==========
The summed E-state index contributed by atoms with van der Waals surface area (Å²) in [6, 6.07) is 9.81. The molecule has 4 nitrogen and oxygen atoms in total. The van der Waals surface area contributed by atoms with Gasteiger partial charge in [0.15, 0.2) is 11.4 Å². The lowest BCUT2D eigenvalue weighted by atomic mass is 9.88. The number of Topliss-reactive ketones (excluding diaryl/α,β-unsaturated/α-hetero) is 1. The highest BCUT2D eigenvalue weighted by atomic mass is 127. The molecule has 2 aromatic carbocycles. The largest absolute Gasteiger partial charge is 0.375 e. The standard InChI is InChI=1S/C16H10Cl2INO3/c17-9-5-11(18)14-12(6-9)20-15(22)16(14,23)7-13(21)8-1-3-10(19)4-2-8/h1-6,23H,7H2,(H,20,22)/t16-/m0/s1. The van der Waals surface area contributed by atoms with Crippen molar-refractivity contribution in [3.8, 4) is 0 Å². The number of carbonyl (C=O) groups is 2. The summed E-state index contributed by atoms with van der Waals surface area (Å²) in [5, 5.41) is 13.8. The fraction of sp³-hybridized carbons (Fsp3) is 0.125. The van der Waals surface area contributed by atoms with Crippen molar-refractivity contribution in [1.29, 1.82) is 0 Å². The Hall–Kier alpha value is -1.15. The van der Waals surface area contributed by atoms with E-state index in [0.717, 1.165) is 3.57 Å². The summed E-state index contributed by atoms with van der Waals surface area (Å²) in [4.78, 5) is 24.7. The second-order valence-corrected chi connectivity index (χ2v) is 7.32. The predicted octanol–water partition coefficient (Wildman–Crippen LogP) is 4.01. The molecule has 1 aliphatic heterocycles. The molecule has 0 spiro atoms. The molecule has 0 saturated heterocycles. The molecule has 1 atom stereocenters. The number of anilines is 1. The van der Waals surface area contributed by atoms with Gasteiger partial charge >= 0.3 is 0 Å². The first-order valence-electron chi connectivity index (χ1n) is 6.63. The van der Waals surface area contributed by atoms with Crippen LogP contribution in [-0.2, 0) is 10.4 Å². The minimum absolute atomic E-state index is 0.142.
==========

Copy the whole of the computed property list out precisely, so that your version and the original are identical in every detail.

The summed E-state index contributed by atoms with van der Waals surface area (Å²) in [6, 6.07) is 9.81. The molecule has 4 nitrogen and oxygen atoms in total. The van der Waals surface area contributed by atoms with Gasteiger partial charge in [0.15, 0.2) is 11.4 Å². The lowest BCUT2D eigenvalue weighted by atomic mass is 9.88. The number of Topliss-reactive ketones (excluding diaryl/α,β-unsaturated/α-hetero) is 1. The highest BCUT2D eigenvalue weighted by atomic mass is 127. The molecule has 2 aromatic carbocycles. The largest absolute Gasteiger partial charge is 0.375 e. The standard InChI is InChI=1S/C16H10Cl2INO3/c17-9-5-11(18)14-12(6-9)20-15(22)16(14,23)7-13(21)8-1-3-10(19)4-2-8/h1-6,23H,7H2,(H,20,22)/t16-/m0/s1. The van der Waals surface area contributed by atoms with Crippen molar-refractivity contribution in [3.8, 4) is 0 Å². The number of carbonyl (C=O) groups is 2. The summed E-state index contributed by atoms with van der Waals surface area (Å²) in [5, 5.41) is 13.8. The fraction of sp³-hybridized carbons (Fsp3) is 0.125. The van der Waals surface area contributed by atoms with Crippen molar-refractivity contribution in [1.29, 1.82) is 0 Å². The Hall–Kier alpha value is -1.15. The van der Waals surface area contributed by atoms with E-state index in [0.717, 1.165) is 3.57 Å². The summed E-state index contributed by atoms with van der Waals surface area (Å²) in [4.78, 5) is 24.7. The second-order valence-corrected chi connectivity index (χ2v) is 7.32. The predicted octanol–water partition coefficient (Wildman–Crippen LogP) is 4.01. The molecule has 1 aliphatic heterocycles. The molecule has 0 spiro atoms. The molecule has 0 saturated heterocycles. The molecule has 1 atom stereocenters. The number of anilines is 1. The van der Waals surface area contributed by atoms with Gasteiger partial charge >= 0.3 is 0 Å². The first-order valence-electron chi connectivity index (χ1n) is 6.63. The van der Waals surface area contributed by atoms with Crippen LogP contribution in [-0.2, 0) is 10.4 Å². The minimum absolute atomic E-state index is 0.142.